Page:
1. Low Carbon Society Action Plan (2008); 3rd Strategic Energy Plan (2010).
  2. METI, CCS Large-Scale Demonstration Test at Tomakomai: Report as of 300,000 tons of injection (“Summary Report"), December 2020. (Japanese Only)
  3. NEDO, Completion of the world’s first demonstration test ship “Excool" for low-temperature, low-pressure mass transportation of liquefied CO2,, November 28, 2023. (Japanese Only)
  4. METI, Investment Strategy by GX Sector for CCS,, November 2023. (Japanese Only)
  5. JAPEX, JGC Global and Kawasaki Kisen Kaisha, Ltd. to Participate in Joint CCS Study in Malaysia,, July 29, 2022. (Japanese Only)
  6. J-Power, Launch of JCM Survey Project for CCS Demonstration Project in Indonesia,, May 20, 2020. (Japanese Only)
  7. JOGMEC, First Step to Launch Japanese CCS Project- JOGMEC selected 7 projects, starting CO2 storage by FY2030 –, June 22, 2023.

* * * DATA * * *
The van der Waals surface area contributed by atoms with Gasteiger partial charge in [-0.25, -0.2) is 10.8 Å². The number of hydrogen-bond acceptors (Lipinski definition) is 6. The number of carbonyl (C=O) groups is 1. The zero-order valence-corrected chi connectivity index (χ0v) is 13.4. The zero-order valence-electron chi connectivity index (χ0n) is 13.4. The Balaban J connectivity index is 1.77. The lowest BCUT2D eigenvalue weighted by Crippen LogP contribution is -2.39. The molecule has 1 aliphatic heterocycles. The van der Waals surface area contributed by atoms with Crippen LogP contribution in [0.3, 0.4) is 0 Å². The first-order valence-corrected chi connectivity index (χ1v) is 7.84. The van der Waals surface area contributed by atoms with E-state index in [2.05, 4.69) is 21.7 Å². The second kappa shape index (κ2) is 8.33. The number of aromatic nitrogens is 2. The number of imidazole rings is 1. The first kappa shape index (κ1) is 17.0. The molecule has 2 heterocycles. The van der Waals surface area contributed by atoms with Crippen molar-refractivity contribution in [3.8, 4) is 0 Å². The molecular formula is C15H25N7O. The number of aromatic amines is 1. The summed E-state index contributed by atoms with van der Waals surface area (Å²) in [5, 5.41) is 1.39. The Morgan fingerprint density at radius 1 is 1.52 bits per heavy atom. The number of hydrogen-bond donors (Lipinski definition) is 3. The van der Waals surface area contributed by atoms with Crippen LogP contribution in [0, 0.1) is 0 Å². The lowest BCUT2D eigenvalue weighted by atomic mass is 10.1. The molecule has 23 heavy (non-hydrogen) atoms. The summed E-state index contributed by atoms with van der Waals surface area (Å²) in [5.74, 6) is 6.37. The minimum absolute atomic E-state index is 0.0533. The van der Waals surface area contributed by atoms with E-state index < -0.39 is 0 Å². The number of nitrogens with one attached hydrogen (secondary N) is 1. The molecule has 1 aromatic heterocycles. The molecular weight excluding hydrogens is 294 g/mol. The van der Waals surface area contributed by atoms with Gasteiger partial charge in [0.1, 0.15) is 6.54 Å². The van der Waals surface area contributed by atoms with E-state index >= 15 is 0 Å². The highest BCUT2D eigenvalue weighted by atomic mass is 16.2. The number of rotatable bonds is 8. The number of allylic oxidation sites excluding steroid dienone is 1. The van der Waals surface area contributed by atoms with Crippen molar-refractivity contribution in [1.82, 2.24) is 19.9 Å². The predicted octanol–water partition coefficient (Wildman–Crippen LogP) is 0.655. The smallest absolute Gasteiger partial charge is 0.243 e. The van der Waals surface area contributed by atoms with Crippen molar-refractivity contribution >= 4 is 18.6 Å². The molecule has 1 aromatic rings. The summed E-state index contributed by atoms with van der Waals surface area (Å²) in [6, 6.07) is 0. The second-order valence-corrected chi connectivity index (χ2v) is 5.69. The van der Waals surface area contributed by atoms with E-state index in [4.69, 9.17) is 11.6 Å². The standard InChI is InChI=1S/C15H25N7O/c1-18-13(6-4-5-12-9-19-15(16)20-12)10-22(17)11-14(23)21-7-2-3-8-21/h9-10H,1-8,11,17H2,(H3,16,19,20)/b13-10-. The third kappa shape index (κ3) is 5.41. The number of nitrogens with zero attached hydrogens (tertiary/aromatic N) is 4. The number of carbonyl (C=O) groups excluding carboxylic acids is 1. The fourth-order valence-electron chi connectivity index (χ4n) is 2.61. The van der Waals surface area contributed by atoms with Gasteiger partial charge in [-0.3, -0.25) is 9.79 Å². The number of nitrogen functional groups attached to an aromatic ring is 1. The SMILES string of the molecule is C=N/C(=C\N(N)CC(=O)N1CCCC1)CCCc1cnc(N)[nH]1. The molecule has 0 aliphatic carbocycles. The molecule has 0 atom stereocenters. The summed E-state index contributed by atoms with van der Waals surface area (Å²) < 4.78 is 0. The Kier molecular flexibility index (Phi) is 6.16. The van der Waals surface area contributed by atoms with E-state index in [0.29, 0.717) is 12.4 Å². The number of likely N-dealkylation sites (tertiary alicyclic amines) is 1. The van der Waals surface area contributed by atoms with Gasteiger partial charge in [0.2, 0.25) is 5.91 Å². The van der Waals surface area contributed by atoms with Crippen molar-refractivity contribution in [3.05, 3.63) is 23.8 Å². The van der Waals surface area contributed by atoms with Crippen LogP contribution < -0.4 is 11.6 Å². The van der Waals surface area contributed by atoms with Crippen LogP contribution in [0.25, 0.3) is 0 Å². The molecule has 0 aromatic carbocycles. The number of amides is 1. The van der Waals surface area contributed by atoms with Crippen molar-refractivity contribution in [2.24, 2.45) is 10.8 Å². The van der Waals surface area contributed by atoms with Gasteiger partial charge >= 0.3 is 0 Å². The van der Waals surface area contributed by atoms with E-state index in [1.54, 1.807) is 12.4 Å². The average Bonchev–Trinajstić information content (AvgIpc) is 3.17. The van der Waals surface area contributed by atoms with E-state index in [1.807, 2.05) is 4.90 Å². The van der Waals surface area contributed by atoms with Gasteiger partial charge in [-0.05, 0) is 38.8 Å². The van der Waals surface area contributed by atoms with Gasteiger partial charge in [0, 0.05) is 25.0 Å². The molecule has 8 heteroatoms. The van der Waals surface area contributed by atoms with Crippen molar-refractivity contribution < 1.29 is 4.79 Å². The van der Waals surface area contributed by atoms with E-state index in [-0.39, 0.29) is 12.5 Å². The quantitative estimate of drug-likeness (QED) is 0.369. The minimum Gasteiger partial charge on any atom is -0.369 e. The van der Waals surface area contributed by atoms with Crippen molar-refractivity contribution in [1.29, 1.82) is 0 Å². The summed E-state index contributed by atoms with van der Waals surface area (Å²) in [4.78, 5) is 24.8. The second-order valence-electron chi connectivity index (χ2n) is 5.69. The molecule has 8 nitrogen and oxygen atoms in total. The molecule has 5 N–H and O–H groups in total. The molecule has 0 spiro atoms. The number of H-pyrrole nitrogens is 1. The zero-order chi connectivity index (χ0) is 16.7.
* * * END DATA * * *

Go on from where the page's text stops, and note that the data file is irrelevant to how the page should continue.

8. Renewable Energy Institute, Bottlenecks and Risks of CCS Thermal Power Policy in Japan, May 2022.
  9. ibid
  10. MIT, In Salah Fact Sheet: Carbon Dioxide Capture and Storage Project,  htttps://, Last accessed February 2024.
  11. Huffington Post, The Gassing Of Satartia, August 2022; The Intercept, Louisiana rushes buildout of carbon pipelines, adding to dangers plaguing cancer ally, August 2023.
  12. Ministry of Environment, “Commissioned Study Report on Environmentally Friendly CCS Introduction",, 2014.
  13. Wang et al, What went wrong? Learning from three decades of carbon capture, utilization and sequestration (CCUS) pilot and demonstration projects, Energy, November 2021.
  14. Information note, Removal activities under the Article 6.4 mechanism,
  15. National Diet Library, Trends in Japan’s Coal-Fired Power Policy,, November 24, 2022. (Japanese Only)